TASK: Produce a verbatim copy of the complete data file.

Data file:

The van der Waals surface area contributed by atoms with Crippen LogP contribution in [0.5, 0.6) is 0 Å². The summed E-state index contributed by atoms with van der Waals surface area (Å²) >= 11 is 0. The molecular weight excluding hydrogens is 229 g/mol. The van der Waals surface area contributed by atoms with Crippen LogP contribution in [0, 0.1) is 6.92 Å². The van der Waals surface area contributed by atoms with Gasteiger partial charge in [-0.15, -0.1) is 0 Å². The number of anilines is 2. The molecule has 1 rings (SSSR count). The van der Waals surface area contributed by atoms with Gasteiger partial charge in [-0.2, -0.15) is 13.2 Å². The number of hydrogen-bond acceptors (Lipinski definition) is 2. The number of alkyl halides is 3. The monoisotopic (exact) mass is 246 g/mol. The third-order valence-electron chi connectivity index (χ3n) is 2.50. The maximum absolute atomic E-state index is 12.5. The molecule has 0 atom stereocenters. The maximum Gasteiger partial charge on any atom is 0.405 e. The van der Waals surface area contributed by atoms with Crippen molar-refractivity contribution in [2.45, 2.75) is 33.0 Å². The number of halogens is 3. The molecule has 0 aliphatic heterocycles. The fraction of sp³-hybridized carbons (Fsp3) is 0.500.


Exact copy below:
The van der Waals surface area contributed by atoms with Crippen LogP contribution in [0.5, 0.6) is 0 Å². The summed E-state index contributed by atoms with van der Waals surface area (Å²) >= 11 is 0. The molecular weight excluding hydrogens is 229 g/mol. The van der Waals surface area contributed by atoms with Crippen LogP contribution in [0, 0.1) is 6.92 Å². The van der Waals surface area contributed by atoms with Gasteiger partial charge in [-0.15, -0.1) is 0 Å². The number of anilines is 2. The molecule has 1 rings (SSSR count). The van der Waals surface area contributed by atoms with Gasteiger partial charge in [-0.2, -0.15) is 13.2 Å². The number of hydrogen-bond acceptors (Lipinski definition) is 2. The number of alkyl halides is 3. The monoisotopic (exact) mass is 246 g/mol. The third-order valence-electron chi connectivity index (χ3n) is 2.50. The maximum absolute atomic E-state index is 12.5. The molecule has 0 atom stereocenters. The maximum Gasteiger partial charge on any atom is 0.405 e. The van der Waals surface area contributed by atoms with Crippen molar-refractivity contribution in [2.45, 2.75) is 33.0 Å². The number of halogens is 3. The molecule has 0 aliphatic heterocycles. The fraction of sp³-hybridized carbons (Fsp3) is 0.500.